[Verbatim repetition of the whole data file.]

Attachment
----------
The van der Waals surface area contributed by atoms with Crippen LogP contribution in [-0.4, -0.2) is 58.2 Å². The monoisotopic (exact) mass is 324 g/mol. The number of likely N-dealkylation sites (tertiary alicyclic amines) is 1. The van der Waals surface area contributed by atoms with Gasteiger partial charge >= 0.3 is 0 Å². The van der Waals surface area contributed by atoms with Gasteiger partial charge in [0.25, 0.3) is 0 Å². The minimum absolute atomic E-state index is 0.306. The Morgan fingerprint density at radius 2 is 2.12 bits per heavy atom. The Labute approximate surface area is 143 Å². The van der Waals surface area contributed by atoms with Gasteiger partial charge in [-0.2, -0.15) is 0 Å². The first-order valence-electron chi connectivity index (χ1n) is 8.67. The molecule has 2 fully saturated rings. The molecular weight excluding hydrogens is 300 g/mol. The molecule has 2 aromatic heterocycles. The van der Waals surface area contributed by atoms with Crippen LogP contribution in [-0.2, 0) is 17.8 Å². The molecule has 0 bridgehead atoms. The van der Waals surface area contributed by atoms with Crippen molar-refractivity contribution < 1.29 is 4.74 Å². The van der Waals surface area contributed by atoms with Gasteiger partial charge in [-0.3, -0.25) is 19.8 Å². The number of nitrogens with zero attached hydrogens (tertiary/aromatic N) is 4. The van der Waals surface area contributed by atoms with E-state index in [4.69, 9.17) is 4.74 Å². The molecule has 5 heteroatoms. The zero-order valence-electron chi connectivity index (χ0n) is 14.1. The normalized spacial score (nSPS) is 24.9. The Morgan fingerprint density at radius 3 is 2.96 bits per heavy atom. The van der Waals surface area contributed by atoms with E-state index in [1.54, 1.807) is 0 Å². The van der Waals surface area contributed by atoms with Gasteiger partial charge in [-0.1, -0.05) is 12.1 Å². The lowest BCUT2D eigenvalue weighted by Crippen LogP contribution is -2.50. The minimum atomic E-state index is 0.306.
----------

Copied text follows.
The van der Waals surface area contributed by atoms with Crippen LogP contribution in [-0.4, -0.2) is 58.2 Å². The monoisotopic (exact) mass is 324 g/mol. The number of likely N-dealkylation sites (tertiary alicyclic amines) is 1. The van der Waals surface area contributed by atoms with Gasteiger partial charge >= 0.3 is 0 Å². The van der Waals surface area contributed by atoms with Gasteiger partial charge in [0.25, 0.3) is 0 Å². The minimum absolute atomic E-state index is 0.306. The Morgan fingerprint density at radius 2 is 2.12 bits per heavy atom. The Labute approximate surface area is 143 Å². The van der Waals surface area contributed by atoms with Gasteiger partial charge in [-0.2, -0.15) is 0 Å². The first-order valence-electron chi connectivity index (χ1n) is 8.67. The molecule has 2 fully saturated rings. The molecular weight excluding hydrogens is 300 g/mol. The molecule has 2 aromatic heterocycles. The van der Waals surface area contributed by atoms with Crippen LogP contribution in [-0.2, 0) is 17.8 Å². The molecule has 0 bridgehead atoms. The van der Waals surface area contributed by atoms with Crippen molar-refractivity contribution < 1.29 is 4.74 Å². The van der Waals surface area contributed by atoms with Gasteiger partial charge in [-0.3, -0.25) is 19.8 Å². The number of nitrogens with zero attached hydrogens (tertiary/aromatic N) is 4. The van der Waals surface area contributed by atoms with E-state index in [4.69, 9.17) is 4.74 Å². The molecule has 5 heteroatoms. The zero-order valence-electron chi connectivity index (χ0n) is 14.1. The normalized spacial score (nSPS) is 24.9. The Morgan fingerprint density at radius 3 is 2.96 bits per heavy atom. The van der Waals surface area contributed by atoms with E-state index in [1.54, 1.807) is 0 Å². The van der Waals surface area contributed by atoms with Gasteiger partial charge in [-0.1, -0.05) is 12.1 Å². The lowest BCUT2D eigenvalue weighted by Crippen LogP contribution is -2.50. The minimum atomic E-state index is 0.306.